The darker side of Cornwall, tailgating in Virginia and Elvis Presley from the waist up

Jonathan Smith's Diary.

I am a Friend of the Royal Academy and make far too little use of it. So last week I popped in to see the George Bellows exhibition. When it comes to knowing about American art I am in poor shape: Edward Hopper, yes, George Bellows (1882-1925), never heard of him. More fool me. I loved his realistic paintings. But then I have always loved realism in literature and art, and realism has had a hard time of it with the critics these past hundred years.

Bellows paints the Manhattan rush hour or tugboats in the frozen Hudson or raw boxers knocking the hell out of each other: all vivid, muscular, even macho stuff, with the occasionally surprising seascape that could be Cornwall. In fact, he surprised me a lot, making me turn back to look again.

Bellows played basketball and baseball for his university before hitting his artistic stride. As I walked round the gallery, noting his taste for violence and brutal frankness, I found myself muttering the names of those who might be his kindred spirits, and the names were Goya and – although they came later – Ernest Hemingway and Francis Bacon.

Elvis, Kerouac and complex maths

At Heathrow last month, en route to Washington, I bought the big centenary issue of the New Statesman. It was packed with good things and meaty enough to see me through to the US. In a funny way I felt I “was back where I started” because I first bought the NS in 1957 as a schoolboy. Politically I didn’t have a clue what was going on then, but I carried the NS everywhere as a statement and as a provocation, but mostly so that I could be taken as an intellectual. Obviously the big story of 1957 was my O-level maths retake (it took me three shots) but elsewhere Harold Macmillan became prime minister; Jack Kerouac’s On the Road was published; and Elvis Presley appeared on The Ed Sullivan Show, but with his body filmed only from the waist up. “He was a real nice, decent guy,” Ed said.

You can bet on it

In fact I was heading beyond Washington to Middleburg, a small town in rural Virginia. It’s beautiful country, with handsome houses set in a rolling landscape, and the National Sporting Library and Museum of America was hosting a double bill.

It was mounting an exhibition of Alfred Munnings – an English painter much admired over there – and showing for the first time in America a film based on my novel Summer in February, to be released in the UK on 14 June. Two of the stars, Dan Stevens and Dominic Cooper (who plays Munnings in the film), were unable to come, so our warm hosts had to settle for the producers and your diarist.

The day before the show we were taken to the Middleburg races. It was a sunny, blustery day, and the sheen on the horses and the bravery of the riders would have fitted Munnings and Bellows like a boxer’s glove. On the sloping land around the course, everyone was eating and drinking out of the boots of their cars and wagons. This they call “tailgating”.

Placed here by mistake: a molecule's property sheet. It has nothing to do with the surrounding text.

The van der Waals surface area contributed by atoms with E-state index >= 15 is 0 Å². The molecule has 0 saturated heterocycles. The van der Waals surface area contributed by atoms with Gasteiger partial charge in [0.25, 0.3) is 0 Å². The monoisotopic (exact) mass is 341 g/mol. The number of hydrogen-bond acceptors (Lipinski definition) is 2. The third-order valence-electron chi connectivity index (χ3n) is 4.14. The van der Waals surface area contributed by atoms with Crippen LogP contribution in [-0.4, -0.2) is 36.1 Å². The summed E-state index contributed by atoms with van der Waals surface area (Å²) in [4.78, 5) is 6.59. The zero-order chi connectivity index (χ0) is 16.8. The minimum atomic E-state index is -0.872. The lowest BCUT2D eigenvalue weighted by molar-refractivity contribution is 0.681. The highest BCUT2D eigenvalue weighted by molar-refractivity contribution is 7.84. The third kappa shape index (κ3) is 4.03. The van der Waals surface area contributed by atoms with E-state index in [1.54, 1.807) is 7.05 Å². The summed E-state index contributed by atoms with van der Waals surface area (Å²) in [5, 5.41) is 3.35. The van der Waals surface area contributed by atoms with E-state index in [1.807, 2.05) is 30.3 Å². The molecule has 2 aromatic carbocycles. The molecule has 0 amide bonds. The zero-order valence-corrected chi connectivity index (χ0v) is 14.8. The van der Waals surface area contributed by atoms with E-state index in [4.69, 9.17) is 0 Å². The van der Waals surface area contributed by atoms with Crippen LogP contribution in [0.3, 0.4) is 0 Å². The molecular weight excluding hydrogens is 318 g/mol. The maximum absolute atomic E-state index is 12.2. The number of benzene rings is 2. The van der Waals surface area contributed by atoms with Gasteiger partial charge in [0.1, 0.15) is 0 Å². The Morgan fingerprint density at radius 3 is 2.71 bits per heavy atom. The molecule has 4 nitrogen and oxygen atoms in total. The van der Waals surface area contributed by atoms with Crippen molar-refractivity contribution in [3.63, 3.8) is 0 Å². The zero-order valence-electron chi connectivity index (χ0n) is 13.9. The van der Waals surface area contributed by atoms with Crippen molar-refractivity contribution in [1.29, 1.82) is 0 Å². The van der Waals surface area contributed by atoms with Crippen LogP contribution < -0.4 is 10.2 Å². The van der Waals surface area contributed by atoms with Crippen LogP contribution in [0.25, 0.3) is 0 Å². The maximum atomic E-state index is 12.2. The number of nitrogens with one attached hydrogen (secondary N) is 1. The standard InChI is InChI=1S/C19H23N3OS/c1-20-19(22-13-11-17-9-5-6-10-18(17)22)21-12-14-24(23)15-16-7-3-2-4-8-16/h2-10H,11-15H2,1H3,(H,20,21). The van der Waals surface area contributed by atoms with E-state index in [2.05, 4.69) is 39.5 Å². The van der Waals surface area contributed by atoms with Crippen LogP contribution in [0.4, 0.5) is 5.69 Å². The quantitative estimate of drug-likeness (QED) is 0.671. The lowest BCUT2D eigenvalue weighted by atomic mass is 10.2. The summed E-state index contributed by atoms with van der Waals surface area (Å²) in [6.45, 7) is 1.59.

I was tempted to bet some of my dollars just the once. Critical Point was the horse I fancied. I liked the name (I taught English) and – the clincher – it was an English horse. Anyway, while tailgating, I had another glass of red and didn’t place the bet and of course Critical Point won.

Fine tuning

Most Americans famously don’t “get” cricket, and when it’s as cold as it was during the Lord’s Test, the first of the summer, I can sympathise. I thought I was through with open fires until next winter, but with the wind and rain scattering the apple blossom across the lawn I was soon carrying in some kiln-dried logs.

I’ve heard there are people who watch cricket on television without the sound, but with Test Match Special on the radio. Well, an admission of fatherly bias here: I’ve started to do this since Ed, a columnist on the NS, has joined the commentators. When he is talking to Geoff Boycott or Michael Vaughan or describing the action, I feel no nerves at all. He can’t nick it or be LBW, can he? How different it feels from those years when I sat in the crowd watching him play.

Is there a vicarious sporting experience more nerve-racking than being the parent of an opening batsman?

The end of the line

Come rain or shine, many of us have a lifelong love affair with Cornwall. But what is the best way to get there? Car? You need to get up at five in the morning to beat the rush down the M5 or the A303. Fly to Newlyn and hire a car? Never done it, but I suspect it feels like cheating. No, it’s got to be the train, curving its way down to south Cornwall, until you pull into Penzance knowing, in the words of the Traveling Wilburys, that it’s the end of the line.

If I’m in north Cornwall, I often sit up by the war memorial on the Padstow side of the Camel Estuary, looking across to St Enodoc where Betjeman is buried, before dropping down to the happily crowded harbour for fish and chips.

This time it will be a sobering walk up there, as I will be looking down at the exact spot of the recent speedboat tragedy in which a father and one of his daughters died.

Cornwall has been a happy place for us – the best of times with my children and grandchildren – but there’s a sense always that the darker side is never far away. In 1912 Florence Carter-Wood, escaping London and her father, took the train to Penzance, then a pony and trap to the tiny fishing cove of Lamorna. There, at a party, she met Mun - nings, who later became the president of the Royal Academy.

But that is another story.

Jonathan Smith’s most recent book, “The Following Game”, is now out in paperback (Peridot Press, £6.99)

This article first appeared in the 27 May 2013 issue of the New Statesman, You were the future once